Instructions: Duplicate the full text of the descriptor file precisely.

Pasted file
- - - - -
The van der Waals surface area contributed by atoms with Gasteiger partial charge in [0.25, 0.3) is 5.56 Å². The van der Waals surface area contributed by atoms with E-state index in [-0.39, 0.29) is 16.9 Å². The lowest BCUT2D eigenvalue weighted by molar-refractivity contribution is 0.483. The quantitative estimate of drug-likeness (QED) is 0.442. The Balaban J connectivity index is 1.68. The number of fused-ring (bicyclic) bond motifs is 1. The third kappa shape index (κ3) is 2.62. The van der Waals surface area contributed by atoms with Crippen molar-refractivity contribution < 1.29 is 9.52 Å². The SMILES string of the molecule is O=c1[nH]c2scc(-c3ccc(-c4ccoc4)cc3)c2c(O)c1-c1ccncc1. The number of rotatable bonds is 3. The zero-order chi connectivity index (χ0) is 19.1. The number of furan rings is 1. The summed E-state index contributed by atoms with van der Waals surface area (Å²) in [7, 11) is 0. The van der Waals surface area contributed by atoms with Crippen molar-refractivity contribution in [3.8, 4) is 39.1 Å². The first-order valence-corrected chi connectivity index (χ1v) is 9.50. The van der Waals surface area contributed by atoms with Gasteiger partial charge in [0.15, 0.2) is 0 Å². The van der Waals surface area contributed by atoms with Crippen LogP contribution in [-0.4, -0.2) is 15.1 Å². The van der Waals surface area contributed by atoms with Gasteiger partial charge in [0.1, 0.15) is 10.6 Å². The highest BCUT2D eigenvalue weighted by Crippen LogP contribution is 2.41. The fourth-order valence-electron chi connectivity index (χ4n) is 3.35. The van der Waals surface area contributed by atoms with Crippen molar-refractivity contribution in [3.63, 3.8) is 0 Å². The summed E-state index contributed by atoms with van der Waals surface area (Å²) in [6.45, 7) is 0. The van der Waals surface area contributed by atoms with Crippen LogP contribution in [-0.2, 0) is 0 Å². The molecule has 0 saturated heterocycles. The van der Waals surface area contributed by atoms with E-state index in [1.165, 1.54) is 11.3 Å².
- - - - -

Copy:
The van der Waals surface area contributed by atoms with Gasteiger partial charge in [0.25, 0.3) is 5.56 Å². The van der Waals surface area contributed by atoms with E-state index in [-0.39, 0.29) is 16.9 Å². The lowest BCUT2D eigenvalue weighted by molar-refractivity contribution is 0.483. The quantitative estimate of drug-likeness (QED) is 0.442. The Balaban J connectivity index is 1.68. The number of fused-ring (bicyclic) bond motifs is 1. The third kappa shape index (κ3) is 2.62. The van der Waals surface area contributed by atoms with Crippen molar-refractivity contribution < 1.29 is 9.52 Å². The SMILES string of the molecule is O=c1[nH]c2scc(-c3ccc(-c4ccoc4)cc3)c2c(O)c1-c1ccncc1. The number of rotatable bonds is 3. The zero-order chi connectivity index (χ0) is 19.1. The number of furan rings is 1. The summed E-state index contributed by atoms with van der Waals surface area (Å²) in [7, 11) is 0. The van der Waals surface area contributed by atoms with Crippen molar-refractivity contribution in [3.8, 4) is 39.1 Å². The first-order valence-corrected chi connectivity index (χ1v) is 9.50. The van der Waals surface area contributed by atoms with Gasteiger partial charge in [0.15, 0.2) is 0 Å². The van der Waals surface area contributed by atoms with Crippen LogP contribution in [-0.4, -0.2) is 15.1 Å². The van der Waals surface area contributed by atoms with Gasteiger partial charge in [0.1, 0.15) is 10.6 Å². The highest BCUT2D eigenvalue weighted by Crippen LogP contribution is 2.41. The fourth-order valence-electron chi connectivity index (χ4n) is 3.35. The van der Waals surface area contributed by atoms with Crippen molar-refractivity contribution in [3.63, 3.8) is 0 Å². The summed E-state index contributed by atoms with van der Waals surface area (Å²) in [6.45, 7) is 0. The van der Waals surface area contributed by atoms with Crippen LogP contribution in [-0.2, 0) is 0 Å². The molecule has 0 saturated heterocycles. The van der Waals surface area contributed by atoms with E-state index in [1.165, 1.54) is 11.3 Å².